Our work continues

The Royal Marsden and the ICR have retained NIHR Biomedical Research Centre status for another five years, receiving funding of £43 million that will be shared among eight new research themes

Professor David Cunningham, Director of the NIHR BRC, says: “Our responsibility to cancer patients and their families does not end with the delivery of excellent research, or even with the development of new treatments. We will ensure that effective new treatments, technologies and strategies for prevention are adopted into routine healthcare by building an evidence base to support this.

“We aim to increase cure rates and to improve survival with smarter, kinder treatments that significantly reduce immediate and long-term side effects and allow patients to live well with and beyond cancer.”

Between now and 2021, our BRC will share the NIHR funding of £43 million between six individual research themes, plus two ‘cross-cutting’ themes, in order to continue our pioneering research into diagnosis, treatment and prevention, and its translation into patient benefits.

£43m

shared between six individual research themes at the BRC, plus two ‘cross-cutting’ themes

Novel cancer therapeutics

One in two people will develop cancer at some point in their lives, and each year more than 160,000 patients die from the disease. There is an urgent need to develop novel cancer treatments – and this theme, led by Professor Johann de Bono, aims to do so while reducing treatment failure and improving patient outcomes.

Professor de Bono says: “We will build on existing strengths in drug discovery to deliver 40% more candidate drugs between 2016 and 2021, develop innovative approaches to meet the challenges of cancer evolution, tumour heterogeneity and drug resistance, and exploit recent advances in immunotherapy for cancer.”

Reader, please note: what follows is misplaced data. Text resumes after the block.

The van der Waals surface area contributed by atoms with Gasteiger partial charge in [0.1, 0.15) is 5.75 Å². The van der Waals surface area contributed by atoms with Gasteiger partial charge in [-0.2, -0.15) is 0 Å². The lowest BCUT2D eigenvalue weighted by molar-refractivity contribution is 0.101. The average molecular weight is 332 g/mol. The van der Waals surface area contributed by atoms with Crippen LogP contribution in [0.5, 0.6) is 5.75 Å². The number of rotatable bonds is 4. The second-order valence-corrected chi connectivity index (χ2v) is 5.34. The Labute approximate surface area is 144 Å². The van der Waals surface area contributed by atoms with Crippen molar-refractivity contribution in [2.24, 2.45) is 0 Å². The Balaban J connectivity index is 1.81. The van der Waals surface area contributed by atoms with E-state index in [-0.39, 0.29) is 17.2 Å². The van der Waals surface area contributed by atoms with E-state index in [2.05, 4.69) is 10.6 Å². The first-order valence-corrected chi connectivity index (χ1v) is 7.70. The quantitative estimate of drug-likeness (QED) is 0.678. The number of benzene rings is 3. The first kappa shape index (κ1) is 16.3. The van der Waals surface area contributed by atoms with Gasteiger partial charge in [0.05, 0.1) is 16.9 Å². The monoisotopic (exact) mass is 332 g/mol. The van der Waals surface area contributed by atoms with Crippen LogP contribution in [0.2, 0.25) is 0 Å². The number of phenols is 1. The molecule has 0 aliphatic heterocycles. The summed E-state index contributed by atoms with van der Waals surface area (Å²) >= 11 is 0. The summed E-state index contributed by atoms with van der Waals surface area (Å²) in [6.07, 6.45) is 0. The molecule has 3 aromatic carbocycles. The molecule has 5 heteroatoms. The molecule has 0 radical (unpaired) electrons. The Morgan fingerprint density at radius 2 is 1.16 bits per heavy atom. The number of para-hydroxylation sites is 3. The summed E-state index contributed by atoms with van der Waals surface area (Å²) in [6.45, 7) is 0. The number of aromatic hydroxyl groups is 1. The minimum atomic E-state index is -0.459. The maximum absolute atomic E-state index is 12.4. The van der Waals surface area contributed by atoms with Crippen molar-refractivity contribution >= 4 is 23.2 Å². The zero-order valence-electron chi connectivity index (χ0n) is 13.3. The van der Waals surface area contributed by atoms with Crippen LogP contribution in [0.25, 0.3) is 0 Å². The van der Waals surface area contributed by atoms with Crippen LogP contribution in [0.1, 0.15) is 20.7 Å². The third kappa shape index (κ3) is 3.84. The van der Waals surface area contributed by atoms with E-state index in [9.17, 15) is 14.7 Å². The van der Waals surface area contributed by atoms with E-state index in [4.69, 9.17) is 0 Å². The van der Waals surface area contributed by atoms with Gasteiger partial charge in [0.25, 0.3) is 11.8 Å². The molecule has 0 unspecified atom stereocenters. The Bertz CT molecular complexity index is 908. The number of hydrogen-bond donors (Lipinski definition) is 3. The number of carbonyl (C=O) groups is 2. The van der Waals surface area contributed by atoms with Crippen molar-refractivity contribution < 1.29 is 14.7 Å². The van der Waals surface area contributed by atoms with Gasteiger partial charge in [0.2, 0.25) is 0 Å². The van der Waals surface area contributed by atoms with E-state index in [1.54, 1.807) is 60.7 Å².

Novel cancer therapeutics theme lead Professor Johann de Bono: "We will develop innovative approaches to meet the challenges of cancer evolution"

Gastrointestinal cancers

Upper gastrointestinal (GI) cancers have some of the poorest survival rates of all solid cancers. We will carry out research into cancers of the upper GI tract (oesophagus, stomach, pancreas and biliary system), as well as of the lower GI tract (colon and rectum). Our research will also include preventing and managing the adverse GI side effects of surgery, radiotherapy and chemotherapy.

Professor David Cunningham, theme lead, says: “We aim to improve cure rates, prevent overtreatment and complications and provide evidence for the economic delivery of precision medicine to GI cancer patients at The Royal Marsden, throughout the UK and beyond.”

"We aim to improve cure rates, prevent overtreatment and complications and provide evidence for the economic delivery of precision medicine to GI cancer patients"

Targeted physical therapies

We will use advanced imaging technologies to guide more effective treatments and improve outcomes for patients.

These targeted physical therapies – including radiotherapy, surgery and high-intensity focused ultrasound – will be better able to eradicate primary tumours and lymph node metastases while reducing the damage to surrounding healthy tissue.

Theme lead Professor Kevin Harrington says: “Research at the ICR and The Royal Marsden led to the development of conformal radiotherapy and intensity-modulated radiotherapy, and we have a strong track record of translating innovations in radiotherapy into early- and late-phase clinical trials for patient benefit.

“We will draw on this experience to develop three major new treatment platforms: stereotactic ablative radiotherapy; the UK’s first MR Linac, an MRI-guided linear accelerator; and proton beam therapy.”

Targeted physical therapies theme lead Professor Kevin Harrington: "We have a strong track record of translating innovation in radiotherapy into early- and late-phase clinical trials for patient benefit"

Digital

This theme on digital capability, informatics, big data and  e-health will provide a world-class digital toolkit and technical expertise to enable integrative research across all BRC research themes.

This will help us to evaluate and guide the development of novel diagnostic procedures and treatments, to integrate data from all sources in patient-centred way and to support patients in daily life.